A growing number of vendors are offering "storage hypervisors" that virtualize the storage and, in some cases, their associated file servers to create scalable, flexible pools of storage. This virtualization layer often runs on standard x86 servers and is optimized for specific functions, storage protocols or applications. One example is DataCore Software's SANsymphony-V, which links to VMware's vCenter to automatically discover VMware servers running in a customer's environment. A systems administrator can then associate a given class of storage with various servers, and SANsymphony automatically provisions it.
Hosting and integration services firm Amnet Technology Solutions has been using SANsymphony for close to three years, and senior technologist Rich Conway says the product has provided "absolutely phenomenal" redundancy. "The entire storage infrastructure was essentially mirrored, where both sides are active/active, and if any component of either side fails for any reason, our entire grid stays up and our customers don't even notice," he says. SANsymphony has also enabled Amnet to eliminate planned downtime for routine maintenance such as firmware upgrades, says Conway.
Later this year, IBM plans to release IBM SmartCloud Virtual Storage Center, an appliance-based virtualization layer that will provide services such as backup, load balancing and snapshots across applications and provision the right storage for each class of service, says Steve Wojtowecz, vice president of Tivoli storage software development at IBM.
Combining IBM's SAN Volume Controller storage virtualization platform with its Tivoli Storage Productivity Center management software and the Tivoli Storage FlashCopy Manager, the SmartCloud Virtual Storage Center will provide consistent performance on multiple vendors' storage arrays in data centers within 300 kilometers of each other, says Wojtowecz. But it doesn't currently support block storage, he adds.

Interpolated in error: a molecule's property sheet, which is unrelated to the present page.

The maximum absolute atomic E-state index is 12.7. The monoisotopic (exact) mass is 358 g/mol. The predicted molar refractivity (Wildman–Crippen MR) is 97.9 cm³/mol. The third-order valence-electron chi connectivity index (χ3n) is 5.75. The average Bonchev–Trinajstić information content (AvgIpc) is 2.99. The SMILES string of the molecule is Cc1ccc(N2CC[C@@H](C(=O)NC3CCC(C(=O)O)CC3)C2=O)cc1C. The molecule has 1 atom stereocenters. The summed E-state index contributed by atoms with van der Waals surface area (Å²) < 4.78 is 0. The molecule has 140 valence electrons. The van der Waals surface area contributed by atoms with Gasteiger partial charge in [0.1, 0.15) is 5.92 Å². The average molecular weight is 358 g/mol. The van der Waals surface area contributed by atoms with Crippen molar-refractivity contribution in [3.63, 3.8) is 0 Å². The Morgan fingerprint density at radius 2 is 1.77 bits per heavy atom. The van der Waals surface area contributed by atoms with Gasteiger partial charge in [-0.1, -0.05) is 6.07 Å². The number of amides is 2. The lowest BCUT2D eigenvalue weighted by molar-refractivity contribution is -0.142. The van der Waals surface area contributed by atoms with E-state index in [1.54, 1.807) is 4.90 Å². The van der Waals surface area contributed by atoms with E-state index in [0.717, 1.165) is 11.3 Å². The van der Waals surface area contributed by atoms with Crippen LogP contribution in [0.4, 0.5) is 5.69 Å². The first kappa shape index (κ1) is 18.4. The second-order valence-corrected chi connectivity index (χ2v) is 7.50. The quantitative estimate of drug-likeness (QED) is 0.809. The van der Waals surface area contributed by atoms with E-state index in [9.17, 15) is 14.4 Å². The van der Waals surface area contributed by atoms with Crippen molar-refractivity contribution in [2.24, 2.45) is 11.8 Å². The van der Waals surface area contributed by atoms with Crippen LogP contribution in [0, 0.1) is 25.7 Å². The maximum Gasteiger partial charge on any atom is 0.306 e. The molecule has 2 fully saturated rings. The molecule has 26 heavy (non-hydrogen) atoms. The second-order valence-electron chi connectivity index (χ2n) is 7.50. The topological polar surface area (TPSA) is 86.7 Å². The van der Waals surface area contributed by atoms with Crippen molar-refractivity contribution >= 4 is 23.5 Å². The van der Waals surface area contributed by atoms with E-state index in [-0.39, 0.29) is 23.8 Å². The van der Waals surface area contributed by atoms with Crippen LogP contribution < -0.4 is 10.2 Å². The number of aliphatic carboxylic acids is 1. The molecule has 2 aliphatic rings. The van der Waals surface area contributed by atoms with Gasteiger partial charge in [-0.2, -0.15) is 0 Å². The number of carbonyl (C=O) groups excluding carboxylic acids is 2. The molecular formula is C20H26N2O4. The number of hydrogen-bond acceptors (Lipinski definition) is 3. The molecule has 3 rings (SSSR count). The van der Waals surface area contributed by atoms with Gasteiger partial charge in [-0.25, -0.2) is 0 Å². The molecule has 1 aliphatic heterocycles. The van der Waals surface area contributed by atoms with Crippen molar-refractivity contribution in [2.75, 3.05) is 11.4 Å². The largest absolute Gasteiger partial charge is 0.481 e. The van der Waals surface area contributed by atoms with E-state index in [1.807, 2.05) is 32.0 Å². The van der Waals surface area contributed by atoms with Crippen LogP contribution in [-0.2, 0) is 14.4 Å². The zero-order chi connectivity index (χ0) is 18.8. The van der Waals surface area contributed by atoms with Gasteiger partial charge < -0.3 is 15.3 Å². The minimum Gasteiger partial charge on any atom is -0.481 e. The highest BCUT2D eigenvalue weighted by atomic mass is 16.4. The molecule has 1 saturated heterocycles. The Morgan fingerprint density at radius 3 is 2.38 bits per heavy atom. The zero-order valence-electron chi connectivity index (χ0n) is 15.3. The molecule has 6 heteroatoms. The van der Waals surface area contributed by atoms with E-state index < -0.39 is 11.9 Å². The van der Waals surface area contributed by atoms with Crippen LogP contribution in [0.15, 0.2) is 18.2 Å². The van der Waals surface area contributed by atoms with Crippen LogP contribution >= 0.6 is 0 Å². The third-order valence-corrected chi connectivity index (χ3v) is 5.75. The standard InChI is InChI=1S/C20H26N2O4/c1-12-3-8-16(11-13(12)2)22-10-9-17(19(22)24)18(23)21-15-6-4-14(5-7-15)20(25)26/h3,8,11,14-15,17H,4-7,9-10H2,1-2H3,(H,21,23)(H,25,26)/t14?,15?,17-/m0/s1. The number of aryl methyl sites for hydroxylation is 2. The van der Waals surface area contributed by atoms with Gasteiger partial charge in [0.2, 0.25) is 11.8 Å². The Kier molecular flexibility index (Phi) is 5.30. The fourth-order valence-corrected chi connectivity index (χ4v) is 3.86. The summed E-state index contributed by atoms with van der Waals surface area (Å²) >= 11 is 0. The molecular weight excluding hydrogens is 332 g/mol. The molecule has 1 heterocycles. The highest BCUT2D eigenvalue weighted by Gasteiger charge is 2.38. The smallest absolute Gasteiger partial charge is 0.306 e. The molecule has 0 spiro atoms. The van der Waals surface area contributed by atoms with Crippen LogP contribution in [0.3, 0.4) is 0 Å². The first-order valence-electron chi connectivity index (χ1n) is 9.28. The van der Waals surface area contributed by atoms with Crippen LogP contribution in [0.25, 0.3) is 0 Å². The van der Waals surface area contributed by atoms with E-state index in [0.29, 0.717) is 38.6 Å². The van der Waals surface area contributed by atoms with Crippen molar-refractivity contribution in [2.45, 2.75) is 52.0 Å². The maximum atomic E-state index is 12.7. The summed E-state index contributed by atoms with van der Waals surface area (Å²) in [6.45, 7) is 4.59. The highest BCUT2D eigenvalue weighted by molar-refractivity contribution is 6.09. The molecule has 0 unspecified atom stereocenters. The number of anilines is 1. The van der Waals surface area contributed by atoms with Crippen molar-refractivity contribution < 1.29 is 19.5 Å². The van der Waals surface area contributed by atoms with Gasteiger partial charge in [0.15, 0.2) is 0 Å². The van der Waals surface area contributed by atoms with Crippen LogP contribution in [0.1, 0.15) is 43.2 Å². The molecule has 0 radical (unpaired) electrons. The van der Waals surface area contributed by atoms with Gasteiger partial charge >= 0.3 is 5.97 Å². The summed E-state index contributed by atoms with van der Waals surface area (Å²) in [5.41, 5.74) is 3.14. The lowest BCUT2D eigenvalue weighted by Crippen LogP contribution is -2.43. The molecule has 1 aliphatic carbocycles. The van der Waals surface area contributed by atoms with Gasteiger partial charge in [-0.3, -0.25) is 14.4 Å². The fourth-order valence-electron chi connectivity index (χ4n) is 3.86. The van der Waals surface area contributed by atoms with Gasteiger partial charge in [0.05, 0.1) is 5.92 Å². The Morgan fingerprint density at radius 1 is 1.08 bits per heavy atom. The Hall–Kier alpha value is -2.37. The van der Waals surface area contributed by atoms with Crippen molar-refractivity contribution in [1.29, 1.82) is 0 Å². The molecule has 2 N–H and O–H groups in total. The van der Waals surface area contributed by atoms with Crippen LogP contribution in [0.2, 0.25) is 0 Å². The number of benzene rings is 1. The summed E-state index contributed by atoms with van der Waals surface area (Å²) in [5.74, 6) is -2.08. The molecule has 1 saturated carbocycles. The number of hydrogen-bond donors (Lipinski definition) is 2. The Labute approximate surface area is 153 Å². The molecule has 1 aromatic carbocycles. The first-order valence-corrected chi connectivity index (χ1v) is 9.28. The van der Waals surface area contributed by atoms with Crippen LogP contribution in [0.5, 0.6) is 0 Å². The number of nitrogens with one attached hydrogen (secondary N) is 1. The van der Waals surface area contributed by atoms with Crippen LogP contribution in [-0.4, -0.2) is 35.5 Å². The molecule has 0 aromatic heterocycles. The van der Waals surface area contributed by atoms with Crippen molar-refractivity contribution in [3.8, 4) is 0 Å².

Zadara Storage runs its storage virtualization layer on commodity servers in its own colocated cloud facilities, turning direct-attached disk drives into virtual SAN arrays. Noam Shendar, vice president of business development, says this gives those drives the performance, reliability and security of more expensive SANs, and provides capabilities such as clustering using familiar SAN management tools.
Other vendors use a global file system to separate the details of where and how VMs or data are stored from the higher-level management objectives, such as meeting the terms of various service-level agreements (SLA).
Among the vendors coming the closest to offering combined server/storage management with this approach is Tintri, whose "VM-aware" storage appliances are designed to replace traditional storage units such as volumes, LUNs and files with virtual disks. Tintri's VMstore file system monitors and controls I/O performance for each virtual disk, communicating with the VMware vCenter to detect which virtual machines are active and how they are using storage. It then automatically chooses the best combination of storage for each virtual machine, including fast but expensive solid-state drives and slower but less costly disks.